0
$\begingroup$

I want to check, whether $\sum\limits_{n=0}^{\infty}\frac{1}{n+\exp(n)}$ converges or diverge.

I tried to use the comparison test: $$|\frac{1}{n+\exp(n)}|\leq \frac{1}{\exp(n)} = \frac{1}{\frac{n^n}{n!}} = \frac{n!}{n^n} $$

$\frac{n!}{n^n}$ converge $\Rightarrow$ $\sum\limits_{n=0}^{\infty}\frac{1}{n+\exp(n)}$ converge.

Can somebody please tell me, if this is correct?

$\endgroup$
  • $\begingroup$ Do you think that $\exp(n) = \frac{n^n}{n!}$? $\endgroup$ – Najib Idrissi Dec 6 '13 at 19:09
  • $\begingroup$ $\sum\limits_{n=0}^{\infty}\frac{x^n}{n!}$ is the definition of $\exp(x)$. So $\exp(n) = \frac{n^n}{n!}$. Can somebody please tell me, if this is correct? $\endgroup$ – fear.xD Dec 6 '13 at 19:20
  • 2
    $\begingroup$ No, this is not correct. You cannot reuse the index in the sum. $$\exp(n) = \sum_{k=0}^\infty \frac{n^k}{k!}$$ $\endgroup$ – Najib Idrissi Dec 6 '13 at 19:28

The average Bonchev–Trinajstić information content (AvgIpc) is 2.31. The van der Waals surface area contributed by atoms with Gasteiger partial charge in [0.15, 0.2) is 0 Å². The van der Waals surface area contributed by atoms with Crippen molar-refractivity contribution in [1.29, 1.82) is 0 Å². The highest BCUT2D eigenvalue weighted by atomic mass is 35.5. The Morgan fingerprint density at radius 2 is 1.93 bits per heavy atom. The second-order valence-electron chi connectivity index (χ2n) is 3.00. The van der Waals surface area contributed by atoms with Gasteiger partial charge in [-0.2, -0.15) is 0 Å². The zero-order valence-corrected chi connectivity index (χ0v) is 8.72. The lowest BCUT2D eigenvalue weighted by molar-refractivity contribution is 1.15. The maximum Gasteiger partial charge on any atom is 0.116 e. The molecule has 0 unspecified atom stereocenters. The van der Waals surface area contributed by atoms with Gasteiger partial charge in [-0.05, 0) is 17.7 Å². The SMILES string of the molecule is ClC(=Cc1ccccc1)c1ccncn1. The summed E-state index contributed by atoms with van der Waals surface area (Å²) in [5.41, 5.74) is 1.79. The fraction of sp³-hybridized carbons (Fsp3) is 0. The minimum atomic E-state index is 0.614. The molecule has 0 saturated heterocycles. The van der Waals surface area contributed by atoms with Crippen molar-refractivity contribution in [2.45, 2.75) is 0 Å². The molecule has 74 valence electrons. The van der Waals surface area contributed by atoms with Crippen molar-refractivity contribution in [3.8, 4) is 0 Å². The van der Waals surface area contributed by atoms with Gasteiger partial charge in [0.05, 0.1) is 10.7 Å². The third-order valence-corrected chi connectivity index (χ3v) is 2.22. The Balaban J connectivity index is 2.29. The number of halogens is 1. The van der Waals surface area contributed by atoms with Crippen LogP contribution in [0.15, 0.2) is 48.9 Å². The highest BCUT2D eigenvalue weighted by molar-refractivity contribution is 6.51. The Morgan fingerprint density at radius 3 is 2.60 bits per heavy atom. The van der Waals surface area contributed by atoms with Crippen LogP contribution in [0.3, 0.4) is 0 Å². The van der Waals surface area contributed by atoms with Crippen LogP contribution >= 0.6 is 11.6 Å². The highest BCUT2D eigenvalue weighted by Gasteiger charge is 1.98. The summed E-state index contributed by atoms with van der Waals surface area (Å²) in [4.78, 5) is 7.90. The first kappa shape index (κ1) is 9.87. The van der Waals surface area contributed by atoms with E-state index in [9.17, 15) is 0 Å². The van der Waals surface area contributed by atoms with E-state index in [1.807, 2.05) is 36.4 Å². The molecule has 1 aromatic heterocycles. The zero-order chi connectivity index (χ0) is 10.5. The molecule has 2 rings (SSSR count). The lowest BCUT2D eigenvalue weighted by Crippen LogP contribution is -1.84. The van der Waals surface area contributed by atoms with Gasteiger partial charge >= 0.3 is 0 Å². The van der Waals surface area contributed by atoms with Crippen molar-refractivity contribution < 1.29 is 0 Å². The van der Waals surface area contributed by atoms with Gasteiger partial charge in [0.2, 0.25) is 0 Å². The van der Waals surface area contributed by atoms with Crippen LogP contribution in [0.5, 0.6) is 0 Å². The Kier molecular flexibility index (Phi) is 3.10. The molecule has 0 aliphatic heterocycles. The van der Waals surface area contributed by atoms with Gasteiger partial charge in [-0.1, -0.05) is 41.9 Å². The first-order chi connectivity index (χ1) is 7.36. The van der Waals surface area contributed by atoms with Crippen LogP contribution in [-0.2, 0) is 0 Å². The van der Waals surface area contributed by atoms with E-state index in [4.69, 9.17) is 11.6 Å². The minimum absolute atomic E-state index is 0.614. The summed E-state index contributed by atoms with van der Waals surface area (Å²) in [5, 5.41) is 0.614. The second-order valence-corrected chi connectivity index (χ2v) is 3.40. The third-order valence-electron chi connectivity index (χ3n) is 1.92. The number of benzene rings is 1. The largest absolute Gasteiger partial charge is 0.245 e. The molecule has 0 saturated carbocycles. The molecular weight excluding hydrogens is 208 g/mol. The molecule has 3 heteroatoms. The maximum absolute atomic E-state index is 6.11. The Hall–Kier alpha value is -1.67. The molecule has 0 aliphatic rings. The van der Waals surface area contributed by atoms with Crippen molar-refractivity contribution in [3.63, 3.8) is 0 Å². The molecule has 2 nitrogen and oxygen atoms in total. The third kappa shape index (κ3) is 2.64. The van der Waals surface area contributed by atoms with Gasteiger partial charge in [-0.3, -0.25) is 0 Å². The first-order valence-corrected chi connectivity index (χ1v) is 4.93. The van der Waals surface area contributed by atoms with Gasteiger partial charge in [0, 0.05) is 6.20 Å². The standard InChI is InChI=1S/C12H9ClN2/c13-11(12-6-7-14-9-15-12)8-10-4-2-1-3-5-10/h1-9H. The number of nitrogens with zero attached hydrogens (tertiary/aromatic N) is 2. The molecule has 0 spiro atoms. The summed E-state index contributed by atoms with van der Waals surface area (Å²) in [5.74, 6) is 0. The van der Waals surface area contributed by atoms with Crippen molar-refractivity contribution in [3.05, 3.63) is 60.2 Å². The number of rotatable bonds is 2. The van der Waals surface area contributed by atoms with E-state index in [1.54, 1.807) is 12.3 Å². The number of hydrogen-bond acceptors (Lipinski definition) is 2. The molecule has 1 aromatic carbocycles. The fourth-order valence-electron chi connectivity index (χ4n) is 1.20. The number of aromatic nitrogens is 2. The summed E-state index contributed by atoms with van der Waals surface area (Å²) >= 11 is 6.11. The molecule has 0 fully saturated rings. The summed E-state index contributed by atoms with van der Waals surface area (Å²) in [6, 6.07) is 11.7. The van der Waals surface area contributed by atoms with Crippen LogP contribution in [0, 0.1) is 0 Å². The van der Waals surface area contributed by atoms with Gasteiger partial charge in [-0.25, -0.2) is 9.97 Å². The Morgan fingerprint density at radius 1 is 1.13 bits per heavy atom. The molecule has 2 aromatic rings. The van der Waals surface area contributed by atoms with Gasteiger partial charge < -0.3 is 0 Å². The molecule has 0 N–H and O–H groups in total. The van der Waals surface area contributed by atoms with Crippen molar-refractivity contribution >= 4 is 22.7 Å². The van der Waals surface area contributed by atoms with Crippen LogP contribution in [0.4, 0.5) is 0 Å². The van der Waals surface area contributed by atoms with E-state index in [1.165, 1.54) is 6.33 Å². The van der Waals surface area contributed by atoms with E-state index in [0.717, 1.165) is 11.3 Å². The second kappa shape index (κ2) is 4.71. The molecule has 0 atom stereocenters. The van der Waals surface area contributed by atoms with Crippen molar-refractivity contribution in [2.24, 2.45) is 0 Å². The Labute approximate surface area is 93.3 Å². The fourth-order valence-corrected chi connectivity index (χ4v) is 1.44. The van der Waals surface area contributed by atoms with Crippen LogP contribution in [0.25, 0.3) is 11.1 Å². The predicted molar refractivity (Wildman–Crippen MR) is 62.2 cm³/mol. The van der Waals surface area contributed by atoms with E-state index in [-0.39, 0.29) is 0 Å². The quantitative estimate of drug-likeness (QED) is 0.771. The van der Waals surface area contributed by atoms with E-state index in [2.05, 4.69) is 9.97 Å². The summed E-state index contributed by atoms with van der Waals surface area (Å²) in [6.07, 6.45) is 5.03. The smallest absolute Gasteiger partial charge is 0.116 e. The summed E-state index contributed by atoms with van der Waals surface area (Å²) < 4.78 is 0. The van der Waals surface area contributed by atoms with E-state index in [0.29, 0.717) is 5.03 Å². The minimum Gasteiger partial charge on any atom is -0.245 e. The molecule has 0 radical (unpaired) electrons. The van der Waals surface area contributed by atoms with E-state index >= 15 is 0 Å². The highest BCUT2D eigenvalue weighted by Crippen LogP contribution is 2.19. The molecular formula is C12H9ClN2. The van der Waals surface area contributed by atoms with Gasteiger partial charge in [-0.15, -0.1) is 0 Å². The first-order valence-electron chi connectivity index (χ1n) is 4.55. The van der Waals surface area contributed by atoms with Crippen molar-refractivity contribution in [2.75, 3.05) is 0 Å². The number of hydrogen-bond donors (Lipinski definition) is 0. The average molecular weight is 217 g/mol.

8
$\begingroup$

There is a much easier way. Note that $$\dfrac1{n+e^n} < \dfrac1{e^n}$$ Hence, $$\sum_{n=0}^{\infty}\dfrac1{n+e^n} < \sum_{n=0}^{\infty}\dfrac1{e^n} = \dfrac{e}{e-1}$$

$\endgroup$
1
$\begingroup$

Use Quotient test to see that $$n^{3/2}u_n\to 0<\infty, ~~n\to\infty$$

$\endgroup$
  • $\begingroup$ It is clear that $u_n=O(n^2)$ $\endgroup$ – Gabriel Romon Dec 6 '13 at 19:19
  • $\begingroup$ @GabrielR.: So? :) $\endgroup$ – mrs Dec 6 '13 at 19:27
  • $\begingroup$ I forgot the minus sign $O(n^{-2} )$. I like the bigO notation better, as everybody :) . $\endgroup$ – Gabriel Romon Dec 6 '13 at 19:35
0
$\begingroup$

The transition $1/e^n = \frac{n^n}{n!} $ inaccurately and needs some explanation, what you can do instead is use the fact the $a_n=1/e^n$ is geometric sequence.

$\endgroup$

Your Answer

By clicking “Post Your Answer”, you agree to our terms of service, privacy policy and cookie policy

Not the answer you're looking for? Browse other questions tagged or ask your own question.